It was 1998. I was teaching 5th grade, and my students adored Britney Spears. OK, OK… I’ll admit I was a bit of a Britney Spears fan-girl myself, and was pretty happy when my then-boyfriend/now-husband gifted me a “Baby One More Time” CD for Christmas.
One of my fondest memories is when, at the end of that school year, three of my students presented my end-of-year gift -- a ticket to the Britney Spears concert -- which I attended with them (and their parents!).
At the Britney concert with three of my 5th grade students! Their parents even came to pick me up!
The New York Times Presents | Framing Britney Spears
The other day, I watched the documentary, The New York Times Presents | Framing Britney Spears and have not stopped thinking about it since. It chronicled the rise of Britney Spears’ career, her (mis)treatment by the media, and the current challenges she faces with conservatorship which has led to an energetic call to #FreeBritney.
It made my heart truly ache for Britney Spears.
It was weird looking back on the events, remembering them so clearly, as well as my reactions at the time. To me back then, Britney’s hardships were just bits of pop gossip -- something to laugh at, poke fun of, then go back to my normal life.
I remember when Britney stated publicly that she wished to remain a virgin until marriage.
I remember when Britney and Justin broke up, and he announced his sexual experience with Britney to the world.
I remember when an interviewer told Britney that everyone was talking about her breasts.
I remember when she shaved her head, when she umbrella-bashed the photographer’s car, and when she was involuntarily taken into medical custody.
Watching the documentary, I felt ashamed of my lack of empathy for my fellow human back in the early 2000s, as I devoured the media gossip just like everyone else -- without consciousness. The show also illuminated my acute lack of media literacy and understanding of how media shapes the world. I didn’t know what I didn’t know.
A Case for Media Literacy
Media literacy, in a nutshell, involves understanding and assessing the messages (and the impact of those messages) sent via various media formats. Media literacy requires an understanding of language, bias, emotion, and context; an individual with strong media literacy also examines his/her own tendencies in media consumption. Media literacy also involves thoughtful media creation.
Because technology and social media have amplified the spread of media and “fake news” (i.e., misinformation) it’s easy to think of media literacy as a “digital-age” problem. The truth is, while it may be more visible now, the need for media literacy is not new, and media literacy skills apply to print media as well as digital media.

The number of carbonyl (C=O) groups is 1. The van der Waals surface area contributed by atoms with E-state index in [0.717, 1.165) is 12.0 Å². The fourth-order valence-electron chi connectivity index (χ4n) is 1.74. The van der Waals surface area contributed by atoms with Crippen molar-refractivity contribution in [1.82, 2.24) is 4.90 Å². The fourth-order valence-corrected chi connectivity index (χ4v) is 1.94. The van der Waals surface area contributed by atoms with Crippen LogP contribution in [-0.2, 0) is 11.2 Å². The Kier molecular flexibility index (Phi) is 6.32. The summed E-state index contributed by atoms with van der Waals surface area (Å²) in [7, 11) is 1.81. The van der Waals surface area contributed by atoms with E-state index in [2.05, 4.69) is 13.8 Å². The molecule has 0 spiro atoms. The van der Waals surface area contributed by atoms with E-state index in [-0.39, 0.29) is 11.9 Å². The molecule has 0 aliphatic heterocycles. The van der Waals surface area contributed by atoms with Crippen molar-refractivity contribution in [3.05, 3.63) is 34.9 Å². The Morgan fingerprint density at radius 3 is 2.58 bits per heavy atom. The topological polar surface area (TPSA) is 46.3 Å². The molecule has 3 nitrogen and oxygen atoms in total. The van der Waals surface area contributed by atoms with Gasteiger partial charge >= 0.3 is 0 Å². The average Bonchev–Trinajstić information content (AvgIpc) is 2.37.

Now… getting back to Britney Spears.
If I had stronger media literacy skills back in the day, I would have noticed how interviewers were speaking differently to her, and asking different questions than they were to male pop stars. I would have noticed the bias built into her interviews and their contribution to unequal gender treatment.
If I had stronger media literacy skills back in the day, I would have been far more cognizant of how MY/OUR media consumption habits drove what was published. That a popular icon’s downward spiral turned into the headline of the week -- and because they sold magazines, those sensationalized headlines and shocking photos taken out of context (2000s version of “clickbait”) drove the paparazzi to extreme and dangerous measures that some may argue further contributed to Britney’s decline.
If I had stronger media literacy skills back in the day, I would have realized that much of what I was reading was pure garbage. That when a “source close to Britney” (rather than a named source) tells all, it’s likely to have been made up. And that when a sentence in an article ends with a question mark, it is also likely to be untrue. I would have more consciously realized that the tabloids were simply serving up what we were purchasing.
When we help our students to think critically about media and its messages, we help them gain important skills they need to navigate both print AND digital media. We help them interpret, analyze, and make decisions about how they will interact with that media, as well as empower them to consider how they can contribute to a given cause.
After watching the Britney Spears documentary, I can see how (after removing the words “online” or “digital”) each of the following digital citizenship indicators were violated by me and my fellow pop-gossip reading peers of the early 2000s:
While I wrote this post as a reflection of my own digital citizenship and media literacy awareness, I also hope that it illustrates the ever-present and ongoing need to teach media literacy as a critical part of the curriculum. How might we elevate these skills by embedding them into existing curriculum? I’d love to hear your thoughts and extend the conversation to strengthen media literacy education.
I also want to extend my very best to Britney Spears and her ongoing challenges.
I care deeply about helping educators cultivate healthy environments where every student and teacher can learn, grow, and thrive in this digital world!